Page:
In his book "Resampling: the New Statistics" (available for free online), Julian Simon presents several examples where he Bootstraps the differences in group means, assuming that the observations of the two original groups came from the same population, with the purpose of null hypothesis testing.

Specifically, after observing group 1 with mean of x1, and group 2 with mean of x2, he combines the groups, and then resamples with replacement two new groups of the original sizes: sim_x1 and sim_x2, from the combined distribution. He then compares the bootstrapped/simulated differences in means with the empirical difference.

This is very similar to randomization tests, with the exception that the simulated groups can have repeated values.

However, I have not found anyone else suggesting this application of the Bootstrap. People seem to suggest either the use of Randomization tests, or Bootstrapping separately within groups after equalizing their means (x1 - x1.mean + pooled_mean; x2 - x2.mean + pooled_mean).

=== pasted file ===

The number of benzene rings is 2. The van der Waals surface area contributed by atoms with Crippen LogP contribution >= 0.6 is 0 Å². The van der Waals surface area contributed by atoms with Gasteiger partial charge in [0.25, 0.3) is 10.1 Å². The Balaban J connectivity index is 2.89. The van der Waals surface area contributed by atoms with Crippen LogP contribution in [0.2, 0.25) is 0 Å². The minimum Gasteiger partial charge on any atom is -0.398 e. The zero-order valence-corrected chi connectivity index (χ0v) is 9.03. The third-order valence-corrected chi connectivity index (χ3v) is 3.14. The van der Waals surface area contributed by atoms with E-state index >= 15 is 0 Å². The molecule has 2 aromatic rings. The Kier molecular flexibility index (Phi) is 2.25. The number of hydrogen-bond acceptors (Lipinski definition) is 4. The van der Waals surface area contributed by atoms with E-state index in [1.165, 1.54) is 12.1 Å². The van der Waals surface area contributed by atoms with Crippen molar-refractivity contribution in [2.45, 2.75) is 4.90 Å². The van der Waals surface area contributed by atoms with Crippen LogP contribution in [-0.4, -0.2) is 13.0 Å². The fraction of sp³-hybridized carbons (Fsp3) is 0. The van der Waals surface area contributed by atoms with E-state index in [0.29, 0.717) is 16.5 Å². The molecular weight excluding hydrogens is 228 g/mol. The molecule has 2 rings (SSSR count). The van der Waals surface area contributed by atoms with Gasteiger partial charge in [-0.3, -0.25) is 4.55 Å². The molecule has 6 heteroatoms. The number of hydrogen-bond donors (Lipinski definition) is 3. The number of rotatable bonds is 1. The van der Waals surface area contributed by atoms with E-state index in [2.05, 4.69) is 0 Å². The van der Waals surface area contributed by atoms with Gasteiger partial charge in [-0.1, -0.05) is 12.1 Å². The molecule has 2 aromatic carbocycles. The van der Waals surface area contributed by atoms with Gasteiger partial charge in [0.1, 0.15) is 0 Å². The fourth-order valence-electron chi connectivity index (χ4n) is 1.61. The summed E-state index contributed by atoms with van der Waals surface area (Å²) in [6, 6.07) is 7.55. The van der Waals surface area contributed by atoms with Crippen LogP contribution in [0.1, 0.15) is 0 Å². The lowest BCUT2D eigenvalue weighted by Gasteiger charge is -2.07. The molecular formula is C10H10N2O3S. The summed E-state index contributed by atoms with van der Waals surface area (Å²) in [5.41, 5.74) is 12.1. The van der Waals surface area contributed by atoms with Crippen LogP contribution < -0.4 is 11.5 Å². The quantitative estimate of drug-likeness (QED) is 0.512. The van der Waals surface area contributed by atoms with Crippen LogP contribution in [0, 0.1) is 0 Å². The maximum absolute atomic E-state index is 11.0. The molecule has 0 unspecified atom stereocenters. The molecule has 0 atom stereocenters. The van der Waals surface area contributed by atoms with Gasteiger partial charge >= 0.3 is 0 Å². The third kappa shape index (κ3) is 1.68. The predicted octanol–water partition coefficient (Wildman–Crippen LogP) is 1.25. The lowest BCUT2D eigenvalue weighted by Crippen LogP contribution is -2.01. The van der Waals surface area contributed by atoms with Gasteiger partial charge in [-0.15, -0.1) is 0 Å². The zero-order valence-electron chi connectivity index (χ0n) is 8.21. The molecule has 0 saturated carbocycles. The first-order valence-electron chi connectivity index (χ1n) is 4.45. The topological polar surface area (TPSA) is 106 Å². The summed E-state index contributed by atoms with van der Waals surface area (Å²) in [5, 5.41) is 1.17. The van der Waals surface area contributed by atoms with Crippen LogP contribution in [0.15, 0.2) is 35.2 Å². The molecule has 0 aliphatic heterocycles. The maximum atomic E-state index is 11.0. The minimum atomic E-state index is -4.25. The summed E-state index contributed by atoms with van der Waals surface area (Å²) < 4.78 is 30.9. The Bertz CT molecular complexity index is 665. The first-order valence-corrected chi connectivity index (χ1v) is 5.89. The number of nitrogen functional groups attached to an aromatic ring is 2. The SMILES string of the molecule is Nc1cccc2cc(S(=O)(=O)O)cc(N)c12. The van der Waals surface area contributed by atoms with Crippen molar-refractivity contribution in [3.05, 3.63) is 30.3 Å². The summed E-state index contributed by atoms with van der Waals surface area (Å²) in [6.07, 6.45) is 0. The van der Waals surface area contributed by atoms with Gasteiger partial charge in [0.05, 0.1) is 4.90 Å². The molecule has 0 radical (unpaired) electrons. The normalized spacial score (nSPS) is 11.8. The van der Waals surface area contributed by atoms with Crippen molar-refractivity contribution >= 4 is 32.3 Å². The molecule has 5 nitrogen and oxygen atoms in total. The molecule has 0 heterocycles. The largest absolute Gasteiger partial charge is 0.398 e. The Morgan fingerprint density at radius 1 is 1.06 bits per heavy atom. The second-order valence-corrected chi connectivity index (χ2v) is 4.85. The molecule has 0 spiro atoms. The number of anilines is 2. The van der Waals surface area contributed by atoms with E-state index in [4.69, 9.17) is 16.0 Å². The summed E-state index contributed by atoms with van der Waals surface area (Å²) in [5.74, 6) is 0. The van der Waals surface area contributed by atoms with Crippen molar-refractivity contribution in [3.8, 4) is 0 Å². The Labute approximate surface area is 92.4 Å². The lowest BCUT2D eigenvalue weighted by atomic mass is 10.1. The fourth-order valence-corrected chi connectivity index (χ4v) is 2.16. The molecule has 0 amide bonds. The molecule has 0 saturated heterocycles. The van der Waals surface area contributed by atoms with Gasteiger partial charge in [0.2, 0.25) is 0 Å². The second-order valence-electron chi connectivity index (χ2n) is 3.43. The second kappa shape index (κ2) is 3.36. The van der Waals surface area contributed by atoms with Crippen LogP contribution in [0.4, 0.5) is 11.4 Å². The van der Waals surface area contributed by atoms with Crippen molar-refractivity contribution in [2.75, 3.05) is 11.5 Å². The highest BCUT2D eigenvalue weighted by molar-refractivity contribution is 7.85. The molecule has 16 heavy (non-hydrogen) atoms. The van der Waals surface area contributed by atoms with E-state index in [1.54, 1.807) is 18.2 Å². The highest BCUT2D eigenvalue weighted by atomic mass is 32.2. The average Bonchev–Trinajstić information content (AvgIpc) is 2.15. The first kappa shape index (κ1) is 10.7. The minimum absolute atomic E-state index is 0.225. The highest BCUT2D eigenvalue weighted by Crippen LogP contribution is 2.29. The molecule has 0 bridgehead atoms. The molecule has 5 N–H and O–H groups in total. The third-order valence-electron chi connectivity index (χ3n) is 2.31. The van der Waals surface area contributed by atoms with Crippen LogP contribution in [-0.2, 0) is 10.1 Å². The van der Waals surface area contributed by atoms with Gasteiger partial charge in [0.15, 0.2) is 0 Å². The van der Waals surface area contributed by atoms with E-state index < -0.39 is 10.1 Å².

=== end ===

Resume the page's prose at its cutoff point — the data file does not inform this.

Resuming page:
Is Simon's method flawed?

Edit: This method is presented -- but ignored in the discussion -- in this thread (the author calls it Bootstrap 1)


Your Answer

By clicking “Post Your Answer”, you agree to our terms of service, privacy policy and cookie policy

Browse other questions tagged or ask your own question.